I just went to the local Jewel-Osco to grab some groceries. (And yes, these groceries do connect to documentaries.) Fresh grapes and oranges, an assortment of antipasto from the olive bar, the longest loaf of French bread I’ve ever seen, and some other delicious but healthy foods. As per my usual preference and due to the ridiculous long lines at the cashiers, I headed to the self-checkout, whereupon I fumbled to look for my Preferred Card, but to no avail. (I found it just now – it had simply fallen out of my wallet into my purse.)
When I came to the grapes and the antipasto, the stuff that was sold by weight and didn’t have a bar code, I got really confused all of a sudden because I couldn’t find the codes, especially on the olive bar container. Eventually I figured it out, but at that moment I realized how easy it would’ve been for me to just slip the items into my bags without paying for it. The grapes, because they were heavier, may have caused the weight sensors to go off, but the antipasto definitely could’ve escaped. But see, I’m a ridiculously honest person. This honesty stretches from honesty in dealings with others and in trade transactions (yes, I’m the type to hand wrong change back to the cashier) to being blatantly and sometimes brutally honest with my opinions (I see this as both a positive and negative attribute). And so, of course, I stood there trying to find the codes for the items, even as other customers began to form a line behind me.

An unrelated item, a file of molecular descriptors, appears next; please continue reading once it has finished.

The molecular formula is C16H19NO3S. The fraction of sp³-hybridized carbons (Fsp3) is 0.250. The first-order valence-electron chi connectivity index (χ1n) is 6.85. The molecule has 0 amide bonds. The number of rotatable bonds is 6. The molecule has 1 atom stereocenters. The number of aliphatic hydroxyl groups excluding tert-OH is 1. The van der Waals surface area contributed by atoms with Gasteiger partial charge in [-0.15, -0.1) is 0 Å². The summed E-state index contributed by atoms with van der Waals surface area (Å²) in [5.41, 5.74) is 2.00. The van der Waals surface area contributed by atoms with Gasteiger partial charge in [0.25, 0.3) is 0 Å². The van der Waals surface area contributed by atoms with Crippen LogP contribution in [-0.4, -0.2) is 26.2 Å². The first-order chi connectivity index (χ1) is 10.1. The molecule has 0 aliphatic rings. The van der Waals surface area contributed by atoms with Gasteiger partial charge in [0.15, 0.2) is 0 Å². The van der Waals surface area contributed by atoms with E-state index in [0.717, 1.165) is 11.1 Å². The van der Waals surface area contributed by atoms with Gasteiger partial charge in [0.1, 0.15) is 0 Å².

But the point of this is not my honest nature, but rather how interesting it would be to make a documentary on the extent or lack of honesty people show when in situations where they are not being watched. Sure, you probably wouldn’t want to be caught on camera swiping a little something, cheating on your chemistry final or slacking off in your spinning class, but let’s just say we’ll blur everyone’s faces. How honest are we as a nation? Are there differences with the various demographic groups? How close do other people have to be to have an effect on this dishonest behavior? Can we even make any conclusions about honesty? These and so many other questions would direct such a documentary. This idea reminds me a lot of the work done by environmental psychologist, marketing strategist and author Paco Underhill. In his bestseller Why We Buy: The Science of Shopping, he chronicles how he and his employees would inconspicuously watch shoppers and record their behaviors, a shopping sort of ethnography, if you will. His notes are then interpreted into marketing strategies, but if we were to document the honesty of people in stores, we could, if nothing else, reduce the stores’ shrinkage, which is quite costly to the stores and really, the economy as a whole. Outside of stores, there are also interesting ways to investigate and document honesty as it occurs.
Start reflecting. How honest are you?